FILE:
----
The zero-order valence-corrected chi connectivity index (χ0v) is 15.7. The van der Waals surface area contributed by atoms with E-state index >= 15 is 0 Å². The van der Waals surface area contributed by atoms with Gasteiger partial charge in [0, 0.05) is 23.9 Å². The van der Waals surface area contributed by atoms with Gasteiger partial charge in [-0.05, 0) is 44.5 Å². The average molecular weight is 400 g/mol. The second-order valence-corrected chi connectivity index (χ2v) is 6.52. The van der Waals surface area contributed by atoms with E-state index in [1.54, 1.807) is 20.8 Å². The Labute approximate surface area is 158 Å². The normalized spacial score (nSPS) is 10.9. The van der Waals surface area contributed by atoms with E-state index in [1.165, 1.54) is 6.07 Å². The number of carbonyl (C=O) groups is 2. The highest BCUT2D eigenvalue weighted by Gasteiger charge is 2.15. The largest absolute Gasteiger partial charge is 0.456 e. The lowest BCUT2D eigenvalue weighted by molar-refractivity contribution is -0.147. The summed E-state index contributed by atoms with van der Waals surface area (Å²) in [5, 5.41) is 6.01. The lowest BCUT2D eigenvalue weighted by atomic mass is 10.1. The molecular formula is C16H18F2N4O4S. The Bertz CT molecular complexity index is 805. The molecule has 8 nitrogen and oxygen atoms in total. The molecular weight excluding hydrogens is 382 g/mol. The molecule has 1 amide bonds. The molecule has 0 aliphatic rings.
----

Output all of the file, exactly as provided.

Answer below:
The zero-order valence-corrected chi connectivity index (χ0v) is 15.7. The van der Waals surface area contributed by atoms with E-state index >= 15 is 0 Å². The van der Waals surface area contributed by atoms with Gasteiger partial charge in [0, 0.05) is 23.9 Å². The van der Waals surface area contributed by atoms with Gasteiger partial charge in [-0.05, 0) is 44.5 Å². The average molecular weight is 400 g/mol. The second-order valence-corrected chi connectivity index (χ2v) is 6.52. The van der Waals surface area contributed by atoms with E-state index in [1.54, 1.807) is 20.8 Å². The Labute approximate surface area is 158 Å². The normalized spacial score (nSPS) is 10.9. The van der Waals surface area contributed by atoms with E-state index in [1.165, 1.54) is 6.07 Å². The number of carbonyl (C=O) groups is 2. The highest BCUT2D eigenvalue weighted by Gasteiger charge is 2.15. The largest absolute Gasteiger partial charge is 0.456 e. The lowest BCUT2D eigenvalue weighted by molar-refractivity contribution is -0.147. The summed E-state index contributed by atoms with van der Waals surface area (Å²) in [5, 5.41) is 6.01. The lowest BCUT2D eigenvalue weighted by atomic mass is 10.1. The molecular formula is C16H18F2N4O4S. The Bertz CT molecular complexity index is 805. The molecule has 8 nitrogen and oxygen atoms in total. The molecular weight excluding hydrogens is 382 g/mol. The molecule has 1 amide bonds. The molecule has 0 aliphatic rings.